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Mixed messages: Did Seattle police get a ‘stand down’ order for RVs?

The above dash cam video is referenced in this article. The comments used in this article are at 13-17:10

Almost as long as conversations arose over Seattle’s controversial RVs, there have been two messages spread among Seattleites: one from city hall, and another from residents.

On one hand you have statements made by Police Chief Kathleen O’Toole at an April 20 Neighborhood Safety Alliance meeting:

We are not going to criminalize homelessness, but if there are people cooking meth, or selling heroin from RVs they are criminals and they need to go to jail.

And on the other hand, you have Seattleites claiming that officers are telling them a different story.

“The answer that I got several times on the street was ‘Well, there’s not much we can do. We’ve really been told to stand down on this. Our hands are tied,’” said self-described regular ‘ol Ballard mom Angie Gerrald. “These were police who are very polite and professional trying to be respectful.”

Related: Roadside RVs and dumping waste in Seattle

Gerrald said that she and her neighbors noticed oversized vehicles parked in the same spot well over the allotted time; trash and hypodermic needles were piling up around them; and property crimes were becoming more common.

Gerrald reports that when she asked officers why the RVs stayed despite what appeared to be “flagrant” lawbreaking, officers told her they had a “stand down order” — that officers’ hands were tied.

“We need more legal clarity about the laws we currently have on the books and whether they will or won’t be enforced,” Gerrald said.

That’s a similar message Interbay’s Harley Lever was told when a TV was stolen from his porch, according to Lever.

“I do think the police are restricted from being able to do what they need to do,” Lever said.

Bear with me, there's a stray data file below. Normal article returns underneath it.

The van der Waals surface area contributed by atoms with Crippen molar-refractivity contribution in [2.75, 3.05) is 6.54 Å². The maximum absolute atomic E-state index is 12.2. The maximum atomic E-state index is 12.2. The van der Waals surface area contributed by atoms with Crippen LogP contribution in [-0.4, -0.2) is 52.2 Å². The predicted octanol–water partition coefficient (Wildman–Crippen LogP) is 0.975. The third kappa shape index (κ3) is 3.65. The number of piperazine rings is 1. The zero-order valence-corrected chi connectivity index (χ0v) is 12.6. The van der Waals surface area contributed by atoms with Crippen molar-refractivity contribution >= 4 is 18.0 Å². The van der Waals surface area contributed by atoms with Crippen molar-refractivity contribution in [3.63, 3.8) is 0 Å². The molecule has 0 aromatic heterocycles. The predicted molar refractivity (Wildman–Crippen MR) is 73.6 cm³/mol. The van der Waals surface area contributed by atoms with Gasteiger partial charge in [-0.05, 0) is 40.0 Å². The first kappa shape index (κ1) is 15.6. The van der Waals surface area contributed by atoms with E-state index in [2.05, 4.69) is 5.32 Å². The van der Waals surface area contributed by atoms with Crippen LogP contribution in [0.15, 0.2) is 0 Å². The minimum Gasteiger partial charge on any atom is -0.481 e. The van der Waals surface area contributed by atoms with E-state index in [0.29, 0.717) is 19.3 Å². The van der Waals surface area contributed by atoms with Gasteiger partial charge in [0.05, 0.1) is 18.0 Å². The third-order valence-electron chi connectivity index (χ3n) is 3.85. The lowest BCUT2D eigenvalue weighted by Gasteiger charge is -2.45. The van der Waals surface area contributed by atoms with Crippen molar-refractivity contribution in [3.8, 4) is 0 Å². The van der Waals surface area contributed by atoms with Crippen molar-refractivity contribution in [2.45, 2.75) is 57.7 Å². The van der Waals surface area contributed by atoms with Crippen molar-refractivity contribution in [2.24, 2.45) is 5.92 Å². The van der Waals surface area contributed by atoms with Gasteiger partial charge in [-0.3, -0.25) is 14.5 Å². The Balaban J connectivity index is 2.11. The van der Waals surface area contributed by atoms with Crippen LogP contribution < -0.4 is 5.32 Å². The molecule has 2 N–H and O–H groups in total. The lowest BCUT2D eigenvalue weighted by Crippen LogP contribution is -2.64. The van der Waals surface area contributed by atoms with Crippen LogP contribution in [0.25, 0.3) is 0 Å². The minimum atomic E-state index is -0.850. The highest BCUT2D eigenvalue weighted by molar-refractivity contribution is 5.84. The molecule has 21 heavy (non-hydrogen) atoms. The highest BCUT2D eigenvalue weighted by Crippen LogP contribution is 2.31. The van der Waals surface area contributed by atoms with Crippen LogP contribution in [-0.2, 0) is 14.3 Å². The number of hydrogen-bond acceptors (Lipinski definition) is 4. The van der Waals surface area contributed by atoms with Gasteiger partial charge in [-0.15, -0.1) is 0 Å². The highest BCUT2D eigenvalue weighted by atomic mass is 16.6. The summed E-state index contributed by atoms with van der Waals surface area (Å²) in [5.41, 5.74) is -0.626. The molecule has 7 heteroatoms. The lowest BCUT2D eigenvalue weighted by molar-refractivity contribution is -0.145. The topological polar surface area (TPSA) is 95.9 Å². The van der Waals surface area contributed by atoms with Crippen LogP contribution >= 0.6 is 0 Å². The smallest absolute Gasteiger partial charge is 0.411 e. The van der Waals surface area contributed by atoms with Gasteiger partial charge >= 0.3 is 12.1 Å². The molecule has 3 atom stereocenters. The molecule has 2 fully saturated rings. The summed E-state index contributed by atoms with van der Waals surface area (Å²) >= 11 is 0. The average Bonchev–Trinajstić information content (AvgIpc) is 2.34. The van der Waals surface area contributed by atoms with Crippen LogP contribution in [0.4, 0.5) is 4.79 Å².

“There are clear laws on the books that can be enforced and should be enforced, and police are not allowed to do this,” he said, noting issues such as drug use, trash, needles and waste along the road, or vehicles parked beyond the allowed time or in zones they are not permitted for.

But Lever isn’t coming to this conclusion alone. There seems to be a gap between what city officials say, and what is discussed on the street. Just like Gerrald, Lever claims a police officer told him that their hands were tied when it comes to people living in their vehicles. One such experience was caught on dash cam video.

The video

Lever called 911 in December after he noticed that a flat screen TV was stolen off his porch — it was among items to be donated to Habitat for Humanity. He found the TV outside a vehicle not far from his home. He confronted the man who lived in the vehicle — the man became agitated. Lever documented the encounter with his cellphone. The man began to threaten Lever, noting that he knew where he lived.

After being threatened, Lever called police. Two officers responded and searched around the vehicle before and after they spoke with Lever. They noted the ground was littered with syringes, but did not find the suspect.

On the video, Lever says he felt that cops’ hands were tied when it came to enforcing laws around vehicles people were living in. The two officers agreed.

“They are tied. We can’t do anything anymore. They took that away from us,” an officer tells him, then instructs him to call 206-684-CITY, Seattle’s customer service line. The message was that Lever should call city hall to get the city council and mayor to change policies.

“We can’t do anything. You would have to call them,” the officer said.

“(Parking offenses) used to be 24 hours. I give you notification, 24 hours and you (and your vehicle) got to be gone. Now they’ve jumped it to 72 hours,” he said. “And now, you got a car and ‘Oh, I’m living in it,’ we can’t impound it. An RV, we can’t impound it.”

Then the other cop chimes in and says that for Lever to get anything done about law-breaking RV residents, he has to get it documented.

“This is the way you do it though. It is through writing reports and having lots of reports on file. Documenting it,” the officer said. “That’s the way things get done now. It’s not about actually rolling up your sleeves and doing stuff.”